Roger Federer’s bid for a hat-trick of Australian Open titles was crushed on Sunday, Jan. 20, as Greek wunderkind Stefanos Tsitsipas rose up to floor the Swiss master and become his nation’s first Grand Slam quarter-finalist.
In a match pitting the oldest and youngest players left in the men’s draw, the 20-year-old Tsitsipas overhauled Federer 6-7(11) 7-6(3) 7-5 7-6(5) under the lights of Rod Laver Arena, sparking delirium among Greek fans out in force at Melbourne Park.
The 37-year-old Federer, 20 times a Grand Slam champion, will rue his chances, having failed to convert any of the 12 break points he took from Tsitsipas over the course of a riveting clash laden with sparkling shot-making.
Instead, it was Tsitsipas showing a wise head on young shoulders in a final tiebreak of unrelenting tension.
When given a match point after Federer slapped a forehand long, he converted it clinically, forcing a backhand error from the Swiss to announce himself on one of the game’s biggest stages.
He raised his arms in triumph and roared at the terraces, bringing tears of joy to his brother’s eyes in the players’ box.
“There’s nothing I can describe, I cannot describe it, I am the happiest man on earth right now,” Tsitsipas said in his courtside interview.
“Roger is a legend of our sport, he showed such good tennis over the years. I have been idolizing him since I was six.
“I didn’t lose my patience, stayed in those rallies. It was very important to save those breakpoints.”
Tsitsipas may be set for even bigger prizes, with a semi-final on offer should he beat 22nd-seeded Spaniard Roberto Bautista Agut.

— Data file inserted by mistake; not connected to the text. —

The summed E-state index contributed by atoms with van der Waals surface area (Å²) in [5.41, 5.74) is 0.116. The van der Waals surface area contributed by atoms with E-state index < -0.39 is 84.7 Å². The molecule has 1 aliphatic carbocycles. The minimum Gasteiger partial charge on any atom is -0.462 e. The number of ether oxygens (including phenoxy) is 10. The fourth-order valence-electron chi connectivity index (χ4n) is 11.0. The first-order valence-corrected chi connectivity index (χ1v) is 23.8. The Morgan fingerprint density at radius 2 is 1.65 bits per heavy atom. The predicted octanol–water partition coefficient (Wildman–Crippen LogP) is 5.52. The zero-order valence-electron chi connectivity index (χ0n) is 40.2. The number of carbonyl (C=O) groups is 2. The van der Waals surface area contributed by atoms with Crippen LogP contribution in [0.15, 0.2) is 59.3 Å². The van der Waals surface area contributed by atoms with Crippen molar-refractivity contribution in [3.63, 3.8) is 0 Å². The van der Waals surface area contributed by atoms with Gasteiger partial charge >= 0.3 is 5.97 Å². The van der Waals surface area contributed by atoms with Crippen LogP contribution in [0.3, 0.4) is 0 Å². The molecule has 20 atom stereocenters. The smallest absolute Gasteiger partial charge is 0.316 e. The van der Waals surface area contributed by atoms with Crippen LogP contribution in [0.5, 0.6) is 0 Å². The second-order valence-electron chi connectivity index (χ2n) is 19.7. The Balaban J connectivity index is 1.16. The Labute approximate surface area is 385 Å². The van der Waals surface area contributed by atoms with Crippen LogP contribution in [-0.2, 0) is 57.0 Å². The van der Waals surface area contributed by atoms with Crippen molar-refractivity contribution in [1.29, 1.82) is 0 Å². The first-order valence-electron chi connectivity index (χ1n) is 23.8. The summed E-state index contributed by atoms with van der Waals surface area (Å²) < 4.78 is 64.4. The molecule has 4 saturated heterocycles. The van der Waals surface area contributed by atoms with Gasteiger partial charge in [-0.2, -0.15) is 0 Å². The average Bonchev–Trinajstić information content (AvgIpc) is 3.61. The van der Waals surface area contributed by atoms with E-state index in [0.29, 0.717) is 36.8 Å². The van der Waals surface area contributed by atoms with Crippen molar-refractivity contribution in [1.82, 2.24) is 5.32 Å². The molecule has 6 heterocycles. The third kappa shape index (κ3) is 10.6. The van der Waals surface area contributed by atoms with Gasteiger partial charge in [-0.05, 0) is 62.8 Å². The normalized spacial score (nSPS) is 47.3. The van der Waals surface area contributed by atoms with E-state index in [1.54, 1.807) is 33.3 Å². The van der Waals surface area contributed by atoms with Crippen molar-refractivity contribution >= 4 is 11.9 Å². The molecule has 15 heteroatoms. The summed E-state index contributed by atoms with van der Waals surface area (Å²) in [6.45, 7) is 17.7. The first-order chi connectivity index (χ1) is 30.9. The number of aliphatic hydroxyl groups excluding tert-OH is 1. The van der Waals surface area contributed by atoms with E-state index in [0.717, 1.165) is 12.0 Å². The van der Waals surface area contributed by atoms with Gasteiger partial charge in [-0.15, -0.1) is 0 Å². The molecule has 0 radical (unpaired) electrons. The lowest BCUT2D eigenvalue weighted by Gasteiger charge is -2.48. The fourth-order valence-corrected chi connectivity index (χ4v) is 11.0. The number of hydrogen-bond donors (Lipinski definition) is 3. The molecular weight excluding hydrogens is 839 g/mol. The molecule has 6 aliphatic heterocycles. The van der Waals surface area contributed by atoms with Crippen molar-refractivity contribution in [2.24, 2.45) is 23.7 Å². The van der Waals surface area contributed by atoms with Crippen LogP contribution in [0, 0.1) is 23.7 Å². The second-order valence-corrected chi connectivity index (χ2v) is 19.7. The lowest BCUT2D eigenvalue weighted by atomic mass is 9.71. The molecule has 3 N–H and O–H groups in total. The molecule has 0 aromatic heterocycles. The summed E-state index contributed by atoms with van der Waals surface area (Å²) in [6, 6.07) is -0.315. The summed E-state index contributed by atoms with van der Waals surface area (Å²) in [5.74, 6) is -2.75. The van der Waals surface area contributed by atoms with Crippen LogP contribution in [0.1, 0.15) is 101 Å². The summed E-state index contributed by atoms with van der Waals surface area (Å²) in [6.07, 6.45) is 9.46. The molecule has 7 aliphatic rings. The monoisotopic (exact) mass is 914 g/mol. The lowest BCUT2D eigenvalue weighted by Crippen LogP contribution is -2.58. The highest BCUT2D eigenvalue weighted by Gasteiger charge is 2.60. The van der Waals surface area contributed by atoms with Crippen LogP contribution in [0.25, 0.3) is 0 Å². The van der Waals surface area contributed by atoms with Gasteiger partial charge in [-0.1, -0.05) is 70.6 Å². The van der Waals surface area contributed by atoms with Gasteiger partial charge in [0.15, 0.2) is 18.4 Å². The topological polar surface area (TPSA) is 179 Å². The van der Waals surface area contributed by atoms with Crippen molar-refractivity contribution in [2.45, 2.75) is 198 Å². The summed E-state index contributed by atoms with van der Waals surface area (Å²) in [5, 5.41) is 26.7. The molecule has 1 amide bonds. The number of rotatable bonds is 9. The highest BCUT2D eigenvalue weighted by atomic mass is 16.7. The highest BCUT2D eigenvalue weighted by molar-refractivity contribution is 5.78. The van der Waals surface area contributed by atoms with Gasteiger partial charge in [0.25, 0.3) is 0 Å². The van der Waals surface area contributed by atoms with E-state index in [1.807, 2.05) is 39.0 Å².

When the dust settles, Federer will note that he has been upset in the last 16 at the last two Grand Slams, having fallen to unseeded Australian John Millman at the U.S. Open.
“Definitely didn’t go the way I expected with the breakpoints,” Federer told reporters.
“I have massive regrets tonight. I might not look the part, but I am. I felt like I had to win the second set. Cost me the game tonight.”
Federer saw something of his old self in Tsitsipas, a rangy tyro with flowing, blond locks and an unswerving confidence.
“He has a one-handed backhand and I had long hair, too. So yeah, a little bit,” he remarked.
There was no easing into the intergenerational battle, with Tsitsipas having a first serve canceled for twice falling foul of the clock in the opening game. He had to stave off two break points to hold.
Sparkling winners sang off both racquets as the first set flew into an epic tiebreak of blown chances and brave saves.
Tsitsipas finally relented when he pushed a forehand wide, having been wrongfooted by a deep and venomous shot.
Lesser opponents might have fallen into a funk against the front-running Swiss but Tsitsipas stayed brave under fire.
He saved eight break points in the second set to keep Federer at bay yet had no such gifts on his opponent’s serve.
The Greek stared down four set points when serving at 5-4 and finally held with a net-rush and a volley.
He fired a backhand crosscourt into the net-bound Federer’s sneakers to earn three set points in the tiebreak, then converted the first with a crushing forehand winner that kissed the line in the corner.
Federer became concerned as more break points went begging in the third set, and he was soon clinging desperately on serve.
It came to a head at 6-5 down, with Federer’s first serve going missing in four successive points and the set lost with a trio of unforced errors on forehand.
The Swiss held on until deep into the decider but it seemed time was catching up with him.
Tsitsipas, 17 years his junior, never dropped his guard, and Federer will leave Melbourne Park without a quarter-final appointment for only the second time in 18 years.
By Ian Ransom